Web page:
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Help with LM317 laser driver

Matrhis

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Hi,
I'm new here, so please forgive my ignorence...

Here is a driver I made :


And here is the caracteristics of the diode :


Now, here is the problem :
It perfectly works, no overheating,...
On the laser diode, it shows : 550mA and 4,5V and that's exactly what I want.
But, theoretically, shouldn't I get the 15V of the power supply ? So isn't it dangerous for the laser diode ?

Thank you for any answer, I'm lost :thinking:
 

Things

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No, because you are current limiting, the forward drop of the diode is the highest voltage you'll see.
 

Matrhis

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I thought I had to be as follow to limit correctly :


But If I am, that's good and thank you ! :)
 

DashApple

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In your first post the picture shows the regulator acting as a current regulator , it will deliver a fixed current and then drop a voltage over its self , the voltage drop over the regulator + the voltage drop over the diode will equal the 15V you started with .

So with 4.5V over the diode , there is 10.5 Volts over the regulator and thus the regulator is dissipating 10.5*0.550 = 5.7 Watts in heat .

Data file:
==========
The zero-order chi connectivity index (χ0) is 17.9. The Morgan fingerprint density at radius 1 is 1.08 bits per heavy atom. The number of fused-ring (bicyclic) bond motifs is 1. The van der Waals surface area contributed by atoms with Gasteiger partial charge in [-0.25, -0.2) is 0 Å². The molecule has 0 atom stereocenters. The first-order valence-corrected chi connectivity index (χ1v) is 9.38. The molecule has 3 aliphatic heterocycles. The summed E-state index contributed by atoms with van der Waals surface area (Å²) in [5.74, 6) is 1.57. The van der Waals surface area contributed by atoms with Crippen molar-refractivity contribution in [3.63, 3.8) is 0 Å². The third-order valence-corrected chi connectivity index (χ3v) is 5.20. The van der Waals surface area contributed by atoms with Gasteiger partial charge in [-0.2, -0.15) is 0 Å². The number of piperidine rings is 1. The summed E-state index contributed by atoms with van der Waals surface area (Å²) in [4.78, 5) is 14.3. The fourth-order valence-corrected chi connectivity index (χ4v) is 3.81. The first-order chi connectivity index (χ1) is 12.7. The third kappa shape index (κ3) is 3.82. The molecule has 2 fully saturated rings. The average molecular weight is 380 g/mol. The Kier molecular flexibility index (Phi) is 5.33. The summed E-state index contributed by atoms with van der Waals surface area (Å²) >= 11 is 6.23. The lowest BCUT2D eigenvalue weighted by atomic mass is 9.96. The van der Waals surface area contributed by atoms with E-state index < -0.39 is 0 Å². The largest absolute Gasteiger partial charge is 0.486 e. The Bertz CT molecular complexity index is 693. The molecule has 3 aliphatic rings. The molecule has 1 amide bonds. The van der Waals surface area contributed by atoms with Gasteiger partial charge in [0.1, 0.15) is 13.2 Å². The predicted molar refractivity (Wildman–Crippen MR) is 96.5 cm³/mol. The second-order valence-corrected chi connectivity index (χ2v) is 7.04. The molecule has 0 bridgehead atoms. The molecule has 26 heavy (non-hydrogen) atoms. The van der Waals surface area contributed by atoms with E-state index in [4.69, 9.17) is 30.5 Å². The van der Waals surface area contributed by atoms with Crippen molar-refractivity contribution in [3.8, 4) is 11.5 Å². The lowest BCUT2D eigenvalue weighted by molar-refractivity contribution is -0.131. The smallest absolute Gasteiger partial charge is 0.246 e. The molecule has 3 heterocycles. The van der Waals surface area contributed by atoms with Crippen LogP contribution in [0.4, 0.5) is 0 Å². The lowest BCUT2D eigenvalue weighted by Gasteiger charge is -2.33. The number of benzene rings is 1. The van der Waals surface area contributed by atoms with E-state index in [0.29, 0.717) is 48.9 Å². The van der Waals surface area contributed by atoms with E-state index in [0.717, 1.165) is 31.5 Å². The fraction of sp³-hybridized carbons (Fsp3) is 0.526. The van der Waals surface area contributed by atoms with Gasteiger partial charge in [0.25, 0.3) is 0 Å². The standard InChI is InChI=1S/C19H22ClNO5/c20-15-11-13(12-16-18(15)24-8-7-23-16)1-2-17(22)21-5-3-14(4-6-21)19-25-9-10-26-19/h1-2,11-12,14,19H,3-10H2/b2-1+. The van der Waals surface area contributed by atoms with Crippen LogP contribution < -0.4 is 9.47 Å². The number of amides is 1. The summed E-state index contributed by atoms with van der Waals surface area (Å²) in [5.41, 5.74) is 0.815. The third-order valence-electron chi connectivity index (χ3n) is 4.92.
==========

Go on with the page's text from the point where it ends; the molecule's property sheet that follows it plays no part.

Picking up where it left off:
The picture in the second post above this one , that circuit is the regulator as a voltage source , thus is will give a fixed output voltage and the current is able to vary with the load .
 
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Here is a link to a neat calculator for LM317/338/350 circuits. There is one for voltage, and one for current (depending on the way you wire the circuit). I used a pot for the resistor, so I can adjust mine.

LM317 / LM338 / LM350 Voltage Regulator Calculator and Circuits

What's extra cool about this is that you can input any value for the resistors so you can come up with a fixed resistor that is correct for the range of the pot you use. If you use a pot to make it variable like I did, make sure that you include an extra one ohm resistor in series with the pot so that you can't make that value zero, it will always be the pot's value plus one ohm. Zero ohms will overload the diode for sure.
 
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IsaacT

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Here is a link to a neat calculator for LM317/338/350 circuits. There is one for voltage, and one for current (depending on the way you wire the circuit). I used a pot for the resistor, so I can adjust mine.

LM317 / LM338 / LM350 Voltage Regulator Calculator and Circuits